Sharebite bags $39M to expand its corporate food ordering program

Sharebite, a startup that partners with restaurants to deliver food to corporate clients, today announced that it raised $39 million in a Series B round led by Prosus with participation from Fiserv, Contour Venture Partners, Reign Ventures, London Technology Club and Not Boring Fund. Co-founder and CEO Dilip Rao tells TechCrunch that the proceeds will be put toward expanding Sharebit’s market share, launching new products and developing AI-powered tools to “enhance the meal-ordering experience.”

Rao and Mohsin Memon, Sharebite’s other co-founder, were inspired to launch the company in 2015 after spending years working at Wall Street firms. Moshin was an analyst at Bank of America, while Rao finished a tenure at Goldman Sachs to join Credit Suisse as an investment banker.

“When combined with sophisticated technology, an employee food benefit becomes the great equalizer, as it applies universally to employees, regardless of rank, location, tenure, or geography. The fact is, everyone eats,” Rao told TechCrunch in an email interview. “Sharebite’s platform serves as the source of truth for all things pertaining to employee meal benefits, and enables HR, IT and accounting teams to centralize all functions and allocate costs under one platform, with one single invoice to pay.”

Certainly, there’s no shortage of food ordering startups focused on the enterprise. While the transition to work-from-home during the pandemic made office-dependent ventures a riskier bet, there’s been signs of a rebound in hubs like New York City. Fueled by venture backers, companies like Dejbox are designing their own meals and working with other companies to cook, sell and deliver them to office workers. In a twist on the formula, Snackpass, which in June raised $70 million at an over $400 million valuation, lets office workers create group food and drink orders.

As for Sharebite, it’s designed to help companies centralize food ordering and expense management for employees both in-office and remote, Rao explained. The platform provides workers with a curated selection of meals from a network of thousands of restaurants, from which they can place orders to have them delivered to their home or apartment or a dedicated pickup spot in the office.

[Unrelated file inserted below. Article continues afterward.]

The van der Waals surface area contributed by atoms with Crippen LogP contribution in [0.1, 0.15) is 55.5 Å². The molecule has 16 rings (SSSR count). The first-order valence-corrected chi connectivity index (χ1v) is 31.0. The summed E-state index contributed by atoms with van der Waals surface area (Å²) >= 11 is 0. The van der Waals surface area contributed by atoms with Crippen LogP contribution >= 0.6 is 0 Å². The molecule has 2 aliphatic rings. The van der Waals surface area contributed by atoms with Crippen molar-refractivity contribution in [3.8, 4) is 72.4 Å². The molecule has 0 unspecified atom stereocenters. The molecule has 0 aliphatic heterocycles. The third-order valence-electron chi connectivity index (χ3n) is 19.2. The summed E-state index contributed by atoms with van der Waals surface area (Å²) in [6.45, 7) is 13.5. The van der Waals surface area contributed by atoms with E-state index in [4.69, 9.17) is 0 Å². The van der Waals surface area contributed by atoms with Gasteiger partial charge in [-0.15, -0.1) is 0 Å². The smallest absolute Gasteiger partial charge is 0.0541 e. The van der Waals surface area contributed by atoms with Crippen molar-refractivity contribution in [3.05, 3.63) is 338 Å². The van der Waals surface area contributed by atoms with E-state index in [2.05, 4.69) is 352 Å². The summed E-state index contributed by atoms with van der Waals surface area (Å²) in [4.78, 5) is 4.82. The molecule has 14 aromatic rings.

On the back end, employers can see individual employee’s and teams’ receipts, reimbursements and pending requests. Admins have the ability to assign allowance limits and select restaurant partners. Ahead of events and team orders, managers receive an email giving them the choice of three to five restaurants selected based on the staff’s needs and the office manager’s criteria.

Recently, Sharebite began rolling out what Rao considers to be the company’s first fintech product: Sharebite Passport. A payment card, Sharebite Passport allows employees to purchase meals at any restaurant or third-party delivery platform they choose. Companies can set an allowance for delivery and dine-in, and even grocery purchases.

For every transaction on its platform, Sharebite donates to nonprofit partners, including City Harvest and Feeding America.

“Sharebite’s enterprise-focused technology enables companies to easily integrate through its API and provision employee food allowances across all levels of the organization, with thousands of features that can be customized to each organization’s budgetary preference and compliance requirements,” Rao said. “As the future of work continues to evolve, the industry will need to explore ways to deliver and offer benefits that meet the needs of all employees no matter how or where they’re working.”

Food delivery collaborations haven’t always worked to restaurants’ benefits. Commission fees on some platforms can account for 15% to 30% of an order’s sales. (Sharebite charges 12.5% and up.) And promotions like Grubhub’s ill-fated “free lunch” in New York City can overwhelm restaurants with unexpected orders.